Today The Criterion Collection announced their October 2017 line-up (which, though I didn’t put it below, also includes Orson Welles’s Othello — which has been delayed again, but which now has Filming Othello as a vital supplement).

The blurbs are from The Criterion Collection’s website (so are the links) — go there to see the details on the supplements.


October 3, 2017

Vampyr (1932)
d. Carl Th. Dreyer

From The Criterion Collection:

With Vampyr, Danish filmmaker Carl Theodor Dreyer channeled his genius for creating mesmerizing atmosphere and austere, unsettling imagery into the horror genre. The result—a chilling film about a student of the occult who encounters supernatural haunts and local evildoers in a village outside Paris—is nearly unclassifiable. A host of stunning camera and editing tricks and densely layered sounds creates a mood of dreamlike terror. With its roiling fogs, ominous scythes, and foreboding echoes, Vampyr is one of cinema’s greatest nightmares.


October 10, 2017

The Lure (2015)
d. Agnieszka Smoczynska

From The Criterion Collection:

This genre-defying horror-musical mash-up—the bold debut of Polish director Agnieszka Smoczy?ska—follows a pair of carnivorous mermaid sisters drawn ashore to explore life on land in an alternate 1980s Poland. Their tantalizing siren songs and otherworldly auras make them overnight sensations as nightclub singers in the half-glam, half-decrepit world of Smoczy?ska’s imagining. The director gives fierce teeth to her viscerally sensual, darkly feminist twist on Hans Christian Andersen’s “The Little Mermaid,” in which the girls’ bond is tested and their survival threatened after one sister falls for a human. A coming-of-age fairy tale with a catchy synth-fueled soundtrack, outrageous song-and-dance numbers, and lavishly grimy sets, The Lureexplores its themes of emerging female sexuality, exploitation, and the compromises of adulthood with savage energy and originality.


October 17, 2017

Barry Lyndon (1975)
d. Stanley Kubrick

From The Criterion Collection:

Stanley Kubrick bent the conventions of the historical drama to his own will in this dazzling vision of brutal aristocracy, adapted from a novel by William Makepeace Thackeray. In picaresque detail, Barry Lyndon chronicles the adventures of an incorrigible trickster (Ryan O’Neal) whose opportunism takes him from an Irish farm to the battlefields of the Seven Years’ War and the parlors of high society. For the most sumptuously crafted film of his career, Kubrick recreated the decadent surfaces and intricate social codes of the period, evoking the light and texture of eighteenth-century painting with the help of pioneering cinematographic techniques and lavish costume and production design, all of which earned Academy Awards. The result is a masterpiece—a sardonic, devastating portrait of a vanishing world whose opulence conceals the moral vacancy at its heart.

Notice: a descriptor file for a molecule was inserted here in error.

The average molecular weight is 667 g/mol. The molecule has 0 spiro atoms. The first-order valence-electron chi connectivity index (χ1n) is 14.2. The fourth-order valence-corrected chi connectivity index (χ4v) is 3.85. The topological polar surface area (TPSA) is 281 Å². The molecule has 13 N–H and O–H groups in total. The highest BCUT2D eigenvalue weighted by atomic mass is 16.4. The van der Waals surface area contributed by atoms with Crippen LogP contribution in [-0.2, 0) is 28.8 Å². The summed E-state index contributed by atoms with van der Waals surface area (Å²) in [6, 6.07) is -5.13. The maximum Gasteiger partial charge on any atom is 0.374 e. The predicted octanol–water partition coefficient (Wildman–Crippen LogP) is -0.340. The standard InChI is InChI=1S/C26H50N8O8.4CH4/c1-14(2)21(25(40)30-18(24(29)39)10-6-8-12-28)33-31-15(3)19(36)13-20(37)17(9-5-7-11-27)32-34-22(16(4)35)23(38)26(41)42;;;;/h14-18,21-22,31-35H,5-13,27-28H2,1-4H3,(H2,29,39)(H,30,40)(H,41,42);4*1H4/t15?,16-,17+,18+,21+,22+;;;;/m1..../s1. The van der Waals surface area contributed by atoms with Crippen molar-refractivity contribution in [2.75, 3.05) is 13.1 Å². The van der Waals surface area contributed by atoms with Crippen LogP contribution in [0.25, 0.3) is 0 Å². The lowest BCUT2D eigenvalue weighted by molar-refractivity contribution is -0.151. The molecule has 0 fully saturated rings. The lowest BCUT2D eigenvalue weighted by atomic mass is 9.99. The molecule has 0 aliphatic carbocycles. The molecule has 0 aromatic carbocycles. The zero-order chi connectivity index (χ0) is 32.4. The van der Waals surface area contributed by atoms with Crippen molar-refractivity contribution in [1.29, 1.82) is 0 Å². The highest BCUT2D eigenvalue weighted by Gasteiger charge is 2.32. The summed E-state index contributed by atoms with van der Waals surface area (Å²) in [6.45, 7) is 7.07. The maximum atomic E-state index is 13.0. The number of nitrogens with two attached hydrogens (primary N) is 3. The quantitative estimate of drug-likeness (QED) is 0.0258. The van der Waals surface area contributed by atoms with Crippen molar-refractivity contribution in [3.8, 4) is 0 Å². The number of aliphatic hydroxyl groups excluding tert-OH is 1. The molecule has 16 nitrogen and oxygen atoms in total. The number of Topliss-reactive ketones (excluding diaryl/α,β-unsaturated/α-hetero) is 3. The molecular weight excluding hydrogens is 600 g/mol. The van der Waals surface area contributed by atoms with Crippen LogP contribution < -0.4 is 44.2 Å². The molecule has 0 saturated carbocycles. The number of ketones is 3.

October 17, 2017

Twin Peaks: Fire Walk with Me (1992)
d. David Lynch

From The Criterion Collection:

In the town of Twin Peaks, everyone has their secrets—but especially Laura Palmer (Sheryl Lee). In this prequel to his groundbreaking 1990s television series, David Lynch resurrects the teenager found wrapped in plastic at the beginning of the show, following her through the last week of her life and teasing out the enigmas that surround her murder. Homecoming queen by day and drug-addicted thrill seeker by night, Laura leads a double life that pulls her deeper and deeper into horror as she pieces together the identity of the assailant who has been terrorizing her for years. Nightmarish in its vision of an innocent torn apart by unfathomable forces, Twin Peaks: Fire Walk with Me is nevertheless one of Lynch’s most humane films, aching with compassion for its tortured heroine—a character as enthralling in life as she was in death.


October 24, 2017

Personal Shopper (2016)
d. Olivier Assayas

From The Criterion Collection:

With this intimate supernatural drama, the celebrated French filmmaker Olivier Assayas conjures a melancholy ghost story set in the world of haute couture. Starring Kristen Stewart, whose performance in Assayas’s Clouds of Sils Mariamade her the first American actor to win a César Award, this evocative character study tells the story of a young American fashion assistant and spiritual medium who is living in Paris and searching for signs of an afterlife following the sudden death of her twin brother. A stirring depiction of grief in the form of a psychological thriller, Personal Shopper—which won Assayas the best director award at Cannes—is a chilling meditation on modern modes of communication and the way we mourn those we love.

By | 2017-07-17T19:48:56+00:00 July 17th, 2017|Categories: News|0 Comments

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